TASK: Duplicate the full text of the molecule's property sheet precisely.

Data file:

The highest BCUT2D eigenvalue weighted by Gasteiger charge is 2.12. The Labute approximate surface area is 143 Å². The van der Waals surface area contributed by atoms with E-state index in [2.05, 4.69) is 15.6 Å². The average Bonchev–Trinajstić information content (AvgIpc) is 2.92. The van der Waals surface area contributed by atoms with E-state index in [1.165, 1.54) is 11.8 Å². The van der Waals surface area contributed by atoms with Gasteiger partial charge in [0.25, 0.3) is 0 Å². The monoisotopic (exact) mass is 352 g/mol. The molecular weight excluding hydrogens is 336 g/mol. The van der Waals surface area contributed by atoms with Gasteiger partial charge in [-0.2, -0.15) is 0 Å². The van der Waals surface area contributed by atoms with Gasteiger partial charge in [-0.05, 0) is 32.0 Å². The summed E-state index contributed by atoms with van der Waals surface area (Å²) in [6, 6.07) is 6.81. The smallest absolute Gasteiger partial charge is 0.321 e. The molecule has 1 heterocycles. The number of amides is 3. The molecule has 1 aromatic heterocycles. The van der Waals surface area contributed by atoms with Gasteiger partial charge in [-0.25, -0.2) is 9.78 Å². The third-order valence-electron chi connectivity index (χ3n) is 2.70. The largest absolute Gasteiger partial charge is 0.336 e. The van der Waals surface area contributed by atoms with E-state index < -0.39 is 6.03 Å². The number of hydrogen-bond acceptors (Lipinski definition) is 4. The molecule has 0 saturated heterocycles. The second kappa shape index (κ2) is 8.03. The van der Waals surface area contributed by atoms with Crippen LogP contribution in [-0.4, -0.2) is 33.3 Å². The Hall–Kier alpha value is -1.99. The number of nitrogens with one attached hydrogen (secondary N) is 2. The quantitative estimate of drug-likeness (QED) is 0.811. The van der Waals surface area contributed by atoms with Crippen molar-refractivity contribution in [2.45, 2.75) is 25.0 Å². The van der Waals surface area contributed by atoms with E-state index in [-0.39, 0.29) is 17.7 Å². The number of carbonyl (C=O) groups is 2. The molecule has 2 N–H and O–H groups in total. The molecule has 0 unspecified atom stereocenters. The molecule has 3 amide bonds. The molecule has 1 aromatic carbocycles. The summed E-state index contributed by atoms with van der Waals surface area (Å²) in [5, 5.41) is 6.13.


The highest BCUT2D eigenvalue weighted by Gasteiger charge is 2.12. The Labute approximate surface area is 143 Å². The van der Waals surface area contributed by atoms with E-state index in [2.05, 4.69) is 15.6 Å². The average Bonchev–Trinajstić information content (AvgIpc) is 2.92. The van der Waals surface area contributed by atoms with E-state index in [1.165, 1.54) is 11.8 Å². The van der Waals surface area contributed by atoms with Gasteiger partial charge in [0.25, 0.3) is 0 Å². The monoisotopic (exact) mass is 352 g/mol. The molecular weight excluding hydrogens is 336 g/mol. The van der Waals surface area contributed by atoms with Gasteiger partial charge in [-0.2, -0.15) is 0 Å². The van der Waals surface area contributed by atoms with Gasteiger partial charge in [-0.05, 0) is 32.0 Å². The summed E-state index contributed by atoms with van der Waals surface area (Å²) in [6, 6.07) is 6.81. The smallest absolute Gasteiger partial charge is 0.321 e. The molecule has 1 heterocycles. The number of amides is 3. The molecule has 1 aromatic heterocycles. The van der Waals surface area contributed by atoms with Gasteiger partial charge in [-0.25, -0.2) is 9.78 Å². The third-order valence-electron chi connectivity index (χ3n) is 2.70. The largest absolute Gasteiger partial charge is 0.336 e. The van der Waals surface area contributed by atoms with E-state index < -0.39 is 6.03 Å². The number of hydrogen-bond acceptors (Lipinski definition) is 4. The molecule has 0 saturated heterocycles. The second kappa shape index (κ2) is 8.03. The van der Waals surface area contributed by atoms with Crippen LogP contribution in [-0.4, -0.2) is 33.3 Å². The Hall–Kier alpha value is -1.99. The number of nitrogens with one attached hydrogen (secondary N) is 2. The quantitative estimate of drug-likeness (QED) is 0.811. The van der Waals surface area contributed by atoms with Crippen molar-refractivity contribution in [2.45, 2.75) is 25.0 Å². The van der Waals surface area contributed by atoms with E-state index in [-0.39, 0.29) is 17.7 Å². The number of carbonyl (C=O) groups is 2. The molecule has 2 N–H and O–H groups in total. The molecule has 0 unspecified atom stereocenters. The molecule has 3 amide bonds. The molecule has 1 aromatic carbocycles. The summed E-state index contributed by atoms with van der Waals surface area (Å²) in [5, 5.41) is 6.13.